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The foliage of Etna is tinged with the colours of autumn, the red of the woodbine announces the change of the season, while the still prevailing jasmine communicates that mostly sunny days still fill the Etna landscapes, despite everything.

Inside the houses the sunlight is still captured right down to the last sip and these are the most beautiful sunsets that are the envy of the summer ones at the seaside.

The fireplaces begin to crackle in the cool of the evening and a new warm light fills the home hearth.

On the ancient table appear wicker basket filled with the October fruits such as chestnuts and quinces, which together with the grapes and the ancient fruits of Etna grow only on the fertile soil of our volcano.

In a publication published by “Lettera Ventidue” some lovers of the territory wrote that:

“Etna represents a reservoir of agro-biodiversity which, by virtue of the richness of microclimates, types of soil, and orographic conditions, is expressed in a multitude of tree, shrub and herbaceous species.

Each of these is represented by a large number of varieties, some of which are also of a certain economic importance. They are all worthy of being recovered, characterized and protected from the risk of genetic erosion.”

But those who bring with them the family traditions of the territory, recall them according to the seasons with love and constancy, keeping them in their genetic and hereditary heritage, as a great gift.

This is the case of the well-known ancient variety of Spinelli Pears (pira spineddi), an ancient fruit of Etna that is light green in colour and with shades of red, a fruit that is edible only after cooking.

On one of the first cool days at the end of October, we find them on the fruit counter of some local shops at km 0, hanging in clusters with string. They are included in the national list of Traditional Agri-food Products (P.A.T.).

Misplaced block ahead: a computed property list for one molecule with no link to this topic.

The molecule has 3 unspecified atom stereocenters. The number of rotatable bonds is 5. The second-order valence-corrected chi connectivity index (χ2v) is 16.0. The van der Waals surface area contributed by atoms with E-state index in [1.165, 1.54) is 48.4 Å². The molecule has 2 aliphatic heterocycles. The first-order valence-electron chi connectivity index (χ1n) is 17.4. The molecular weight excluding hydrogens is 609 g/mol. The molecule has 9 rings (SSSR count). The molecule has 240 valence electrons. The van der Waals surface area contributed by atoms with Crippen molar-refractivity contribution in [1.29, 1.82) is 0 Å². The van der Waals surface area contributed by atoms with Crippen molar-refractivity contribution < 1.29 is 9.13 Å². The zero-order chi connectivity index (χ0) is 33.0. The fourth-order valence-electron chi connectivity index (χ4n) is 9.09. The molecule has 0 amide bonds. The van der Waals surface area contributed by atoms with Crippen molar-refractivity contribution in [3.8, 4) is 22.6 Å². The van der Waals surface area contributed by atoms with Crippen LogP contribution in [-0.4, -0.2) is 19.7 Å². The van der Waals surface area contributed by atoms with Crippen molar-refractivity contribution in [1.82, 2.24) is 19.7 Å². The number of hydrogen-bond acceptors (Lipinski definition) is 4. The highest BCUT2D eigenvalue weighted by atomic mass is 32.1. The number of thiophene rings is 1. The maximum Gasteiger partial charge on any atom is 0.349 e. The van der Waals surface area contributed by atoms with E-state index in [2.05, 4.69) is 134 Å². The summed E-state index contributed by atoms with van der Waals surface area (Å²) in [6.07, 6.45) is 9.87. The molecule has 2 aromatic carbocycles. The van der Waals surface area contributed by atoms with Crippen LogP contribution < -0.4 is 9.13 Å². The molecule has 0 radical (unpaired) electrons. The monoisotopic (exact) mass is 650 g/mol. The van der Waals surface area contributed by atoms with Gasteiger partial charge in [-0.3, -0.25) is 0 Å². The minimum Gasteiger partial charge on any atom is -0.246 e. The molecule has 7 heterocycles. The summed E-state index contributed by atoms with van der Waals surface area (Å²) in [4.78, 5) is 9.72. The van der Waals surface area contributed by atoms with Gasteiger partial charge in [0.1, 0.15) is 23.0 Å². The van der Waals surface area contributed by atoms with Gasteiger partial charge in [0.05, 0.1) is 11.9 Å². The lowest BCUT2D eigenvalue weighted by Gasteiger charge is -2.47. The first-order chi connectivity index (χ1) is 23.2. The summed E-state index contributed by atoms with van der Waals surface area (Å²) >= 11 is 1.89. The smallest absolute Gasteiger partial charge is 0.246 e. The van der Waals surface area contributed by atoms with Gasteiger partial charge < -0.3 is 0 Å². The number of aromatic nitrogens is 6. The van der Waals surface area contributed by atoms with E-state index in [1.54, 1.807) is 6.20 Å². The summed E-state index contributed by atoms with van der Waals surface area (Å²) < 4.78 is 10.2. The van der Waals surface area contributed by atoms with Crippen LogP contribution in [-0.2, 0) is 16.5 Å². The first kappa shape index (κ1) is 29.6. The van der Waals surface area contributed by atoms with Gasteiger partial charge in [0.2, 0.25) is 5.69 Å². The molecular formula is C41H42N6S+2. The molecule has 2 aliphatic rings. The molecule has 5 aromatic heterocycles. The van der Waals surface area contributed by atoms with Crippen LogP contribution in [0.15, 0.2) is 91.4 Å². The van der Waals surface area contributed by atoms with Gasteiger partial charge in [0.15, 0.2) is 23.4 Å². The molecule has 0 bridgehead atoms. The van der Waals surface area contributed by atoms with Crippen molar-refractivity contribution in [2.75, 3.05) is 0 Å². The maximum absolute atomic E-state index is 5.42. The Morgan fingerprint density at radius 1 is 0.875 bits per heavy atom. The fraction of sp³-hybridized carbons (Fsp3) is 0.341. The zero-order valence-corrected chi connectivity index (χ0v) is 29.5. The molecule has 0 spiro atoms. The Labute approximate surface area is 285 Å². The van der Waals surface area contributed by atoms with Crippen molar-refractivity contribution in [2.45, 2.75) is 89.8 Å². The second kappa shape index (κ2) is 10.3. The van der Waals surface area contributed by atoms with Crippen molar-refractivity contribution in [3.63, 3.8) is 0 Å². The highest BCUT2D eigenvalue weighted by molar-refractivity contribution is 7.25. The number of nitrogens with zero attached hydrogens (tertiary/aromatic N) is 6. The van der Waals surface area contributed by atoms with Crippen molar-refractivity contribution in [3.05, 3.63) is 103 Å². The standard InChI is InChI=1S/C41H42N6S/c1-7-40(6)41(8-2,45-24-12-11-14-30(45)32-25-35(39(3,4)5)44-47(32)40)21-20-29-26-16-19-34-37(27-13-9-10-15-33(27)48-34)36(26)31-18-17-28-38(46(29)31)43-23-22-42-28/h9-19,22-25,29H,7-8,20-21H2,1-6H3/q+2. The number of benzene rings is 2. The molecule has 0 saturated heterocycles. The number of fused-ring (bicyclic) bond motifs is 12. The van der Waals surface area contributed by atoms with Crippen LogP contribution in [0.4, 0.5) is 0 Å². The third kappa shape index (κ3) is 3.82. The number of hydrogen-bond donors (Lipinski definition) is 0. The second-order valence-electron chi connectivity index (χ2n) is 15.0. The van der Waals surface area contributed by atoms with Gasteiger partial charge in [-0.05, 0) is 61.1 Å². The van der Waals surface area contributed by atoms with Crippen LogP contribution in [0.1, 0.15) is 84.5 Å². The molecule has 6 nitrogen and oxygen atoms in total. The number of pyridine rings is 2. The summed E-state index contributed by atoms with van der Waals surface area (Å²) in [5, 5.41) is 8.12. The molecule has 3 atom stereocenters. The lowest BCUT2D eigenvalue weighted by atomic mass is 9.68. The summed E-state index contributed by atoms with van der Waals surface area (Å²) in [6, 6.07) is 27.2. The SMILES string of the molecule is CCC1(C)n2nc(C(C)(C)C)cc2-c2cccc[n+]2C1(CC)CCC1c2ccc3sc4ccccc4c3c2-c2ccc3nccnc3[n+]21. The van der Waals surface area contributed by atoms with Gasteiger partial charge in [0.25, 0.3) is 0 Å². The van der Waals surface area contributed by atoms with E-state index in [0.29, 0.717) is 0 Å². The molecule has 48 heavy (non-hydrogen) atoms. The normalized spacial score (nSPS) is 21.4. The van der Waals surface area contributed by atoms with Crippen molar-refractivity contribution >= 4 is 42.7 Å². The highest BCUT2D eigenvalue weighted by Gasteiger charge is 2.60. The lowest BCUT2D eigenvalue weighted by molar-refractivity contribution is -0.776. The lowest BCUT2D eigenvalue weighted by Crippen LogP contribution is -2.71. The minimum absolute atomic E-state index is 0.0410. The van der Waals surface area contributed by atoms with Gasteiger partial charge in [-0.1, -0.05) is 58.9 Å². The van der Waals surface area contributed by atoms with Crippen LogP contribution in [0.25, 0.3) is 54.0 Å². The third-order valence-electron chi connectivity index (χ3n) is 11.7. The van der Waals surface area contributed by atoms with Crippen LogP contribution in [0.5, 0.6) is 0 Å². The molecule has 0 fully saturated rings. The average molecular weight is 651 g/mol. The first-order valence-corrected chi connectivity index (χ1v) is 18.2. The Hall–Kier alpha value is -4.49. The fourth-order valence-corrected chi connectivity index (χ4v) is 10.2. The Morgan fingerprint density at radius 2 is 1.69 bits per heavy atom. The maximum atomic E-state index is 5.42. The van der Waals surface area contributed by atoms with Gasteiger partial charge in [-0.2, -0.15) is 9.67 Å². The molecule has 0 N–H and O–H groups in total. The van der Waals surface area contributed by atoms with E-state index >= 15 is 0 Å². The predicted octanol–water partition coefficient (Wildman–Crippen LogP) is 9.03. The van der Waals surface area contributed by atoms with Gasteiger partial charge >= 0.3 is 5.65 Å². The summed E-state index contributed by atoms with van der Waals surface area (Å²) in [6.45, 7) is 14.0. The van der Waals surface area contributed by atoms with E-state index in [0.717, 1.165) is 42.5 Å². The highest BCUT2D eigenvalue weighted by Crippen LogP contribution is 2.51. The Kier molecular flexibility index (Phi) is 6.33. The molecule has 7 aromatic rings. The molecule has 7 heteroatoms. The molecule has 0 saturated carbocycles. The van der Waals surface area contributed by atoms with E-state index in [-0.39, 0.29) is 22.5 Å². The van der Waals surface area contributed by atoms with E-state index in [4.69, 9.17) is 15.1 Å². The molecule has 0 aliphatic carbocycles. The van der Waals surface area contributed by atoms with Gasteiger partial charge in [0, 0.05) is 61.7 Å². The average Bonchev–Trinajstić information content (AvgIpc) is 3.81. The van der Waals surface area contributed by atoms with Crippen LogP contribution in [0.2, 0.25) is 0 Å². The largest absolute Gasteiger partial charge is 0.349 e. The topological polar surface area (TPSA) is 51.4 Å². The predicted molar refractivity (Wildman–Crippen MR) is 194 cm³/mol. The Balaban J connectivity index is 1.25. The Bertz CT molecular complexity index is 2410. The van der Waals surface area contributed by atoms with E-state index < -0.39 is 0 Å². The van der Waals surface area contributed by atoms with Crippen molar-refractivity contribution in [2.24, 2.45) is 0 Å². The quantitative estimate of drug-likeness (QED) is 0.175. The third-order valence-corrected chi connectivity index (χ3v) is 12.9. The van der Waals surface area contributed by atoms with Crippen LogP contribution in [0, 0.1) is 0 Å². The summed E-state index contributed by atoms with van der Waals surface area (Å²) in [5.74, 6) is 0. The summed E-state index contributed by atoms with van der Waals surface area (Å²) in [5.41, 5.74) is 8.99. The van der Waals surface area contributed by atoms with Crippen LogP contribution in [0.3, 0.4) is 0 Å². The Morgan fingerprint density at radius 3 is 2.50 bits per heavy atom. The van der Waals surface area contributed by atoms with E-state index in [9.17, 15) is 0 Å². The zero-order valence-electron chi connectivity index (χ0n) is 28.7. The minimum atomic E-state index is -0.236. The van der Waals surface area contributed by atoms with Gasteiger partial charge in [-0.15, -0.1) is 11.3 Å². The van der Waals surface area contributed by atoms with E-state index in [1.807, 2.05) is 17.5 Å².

Spinelli Pears are rich in Boron and Calcium and are composed of carbohydrates and sugars with a good fibre content. Among the vitamins there are B1, B2, B3 and C and among the minerals sodium, potassium, calcium, magnesium, iron, phosphorus.

After washing them, they are cooked with a pinch of coarse salt, pieces of cinnamon stick and cloves either in a pan of water or in the oven.

In the east of Sicily they are used in the preparation of some typical dishes such as sweet and sour rabbit and Messina style stocco.

And here what excites most is the scent that spreads throughout the house, with the prevailing aromas of cinnamon and cloves that really announce the arrival of the first cold and the approach of Etna winter.

Paola F. J. Torrisi

ITA Paola è la fondatrice di Take it Slowly. Laureata in Lingue e Letterature straniere, entra nel mondo del turismo interessandosi subito all’incoming della Sicilia, dove ritorna dopo aver concluso i suoi studi a Roma. Ama l’arte in ogni sua forma, l’esperienza del viaggio in tutte le sfumature possibili, basta che sia slow! Da qui nasce la sua Take it Slowly by Un’Altra Sicilia, un Tour Operator che offre un turismo diverso autentico, cucito su misura del cliente, al passo con la cultura e la tradizione di una terra antica come la Sicilia." ENG Paola is the founder of Take it Slowly. She graduated in Foreign Languages ​​and Literature, and entered the world of tourism immediately becoming interested in the incoming tourism of Sicily, a Region where she returned after having completed her studies in Rome. She loves art in all its forms, the experience of travel in all possible nuances, as long as it is slow! Hence her "Take it Slowly" by Another Sicily was born, a Tour Operator that offers a different kind of tourism, authentic, tailored to the customer, running at the same pace with the culture and tradition of a land as old as Sicily.